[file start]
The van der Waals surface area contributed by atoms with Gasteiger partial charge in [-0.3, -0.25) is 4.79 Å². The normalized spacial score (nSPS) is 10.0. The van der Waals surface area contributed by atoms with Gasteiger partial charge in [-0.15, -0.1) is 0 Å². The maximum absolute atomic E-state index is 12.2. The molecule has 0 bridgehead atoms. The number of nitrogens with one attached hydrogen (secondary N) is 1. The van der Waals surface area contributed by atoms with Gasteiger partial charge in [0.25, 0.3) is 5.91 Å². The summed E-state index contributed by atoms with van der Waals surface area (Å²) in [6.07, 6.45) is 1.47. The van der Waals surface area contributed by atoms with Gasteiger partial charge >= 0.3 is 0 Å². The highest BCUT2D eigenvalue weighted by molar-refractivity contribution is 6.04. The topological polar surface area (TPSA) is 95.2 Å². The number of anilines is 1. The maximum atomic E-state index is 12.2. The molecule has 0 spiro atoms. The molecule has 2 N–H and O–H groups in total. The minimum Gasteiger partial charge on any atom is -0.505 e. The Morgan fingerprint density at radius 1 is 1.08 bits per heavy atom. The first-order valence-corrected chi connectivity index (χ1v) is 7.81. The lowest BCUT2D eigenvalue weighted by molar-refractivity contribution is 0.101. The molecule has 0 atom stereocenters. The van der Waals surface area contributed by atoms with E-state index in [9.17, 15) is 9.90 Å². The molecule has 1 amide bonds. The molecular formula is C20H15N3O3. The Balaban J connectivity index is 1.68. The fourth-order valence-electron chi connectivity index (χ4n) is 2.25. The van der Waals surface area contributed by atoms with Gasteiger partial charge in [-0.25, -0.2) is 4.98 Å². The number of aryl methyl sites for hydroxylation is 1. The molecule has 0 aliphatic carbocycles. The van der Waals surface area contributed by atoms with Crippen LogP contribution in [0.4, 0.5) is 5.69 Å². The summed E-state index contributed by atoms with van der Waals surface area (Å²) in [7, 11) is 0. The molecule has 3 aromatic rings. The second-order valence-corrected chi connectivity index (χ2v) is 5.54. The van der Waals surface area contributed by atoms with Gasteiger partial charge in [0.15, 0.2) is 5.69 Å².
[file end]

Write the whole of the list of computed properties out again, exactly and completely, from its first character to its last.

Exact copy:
The van der Waals surface area contributed by atoms with Gasteiger partial charge in [-0.3, -0.25) is 4.79 Å². The normalized spacial score (nSPS) is 10.0. The van der Waals surface area contributed by atoms with Gasteiger partial charge in [-0.15, -0.1) is 0 Å². The maximum absolute atomic E-state index is 12.2. The molecule has 0 bridgehead atoms. The number of nitrogens with one attached hydrogen (secondary N) is 1. The van der Waals surface area contributed by atoms with Gasteiger partial charge in [0.25, 0.3) is 5.91 Å². The summed E-state index contributed by atoms with van der Waals surface area (Å²) in [6.07, 6.45) is 1.47. The van der Waals surface area contributed by atoms with Gasteiger partial charge >= 0.3 is 0 Å². The highest BCUT2D eigenvalue weighted by molar-refractivity contribution is 6.04. The topological polar surface area (TPSA) is 95.2 Å². The number of anilines is 1. The maximum atomic E-state index is 12.2. The molecule has 0 spiro atoms. The molecule has 2 N–H and O–H groups in total. The minimum Gasteiger partial charge on any atom is -0.505 e. The Morgan fingerprint density at radius 1 is 1.08 bits per heavy atom. The first-order valence-corrected chi connectivity index (χ1v) is 7.81. The lowest BCUT2D eigenvalue weighted by molar-refractivity contribution is 0.101. The molecule has 0 atom stereocenters. The van der Waals surface area contributed by atoms with E-state index in [9.17, 15) is 9.90 Å². The molecule has 1 amide bonds. The molecular formula is C20H15N3O3. The Balaban J connectivity index is 1.68. The fourth-order valence-electron chi connectivity index (χ4n) is 2.25. The van der Waals surface area contributed by atoms with Gasteiger partial charge in [-0.25, -0.2) is 4.98 Å². The number of aryl methyl sites for hydroxylation is 1. The molecule has 0 aliphatic carbocycles. The van der Waals surface area contributed by atoms with Crippen LogP contribution in [0.4, 0.5) is 5.69 Å². The summed E-state index contributed by atoms with van der Waals surface area (Å²) in [7, 11) is 0. The molecule has 3 aromatic rings. The second-order valence-corrected chi connectivity index (χ2v) is 5.54. The van der Waals surface area contributed by atoms with Gasteiger partial charge in [0.15, 0.2) is 5.69 Å².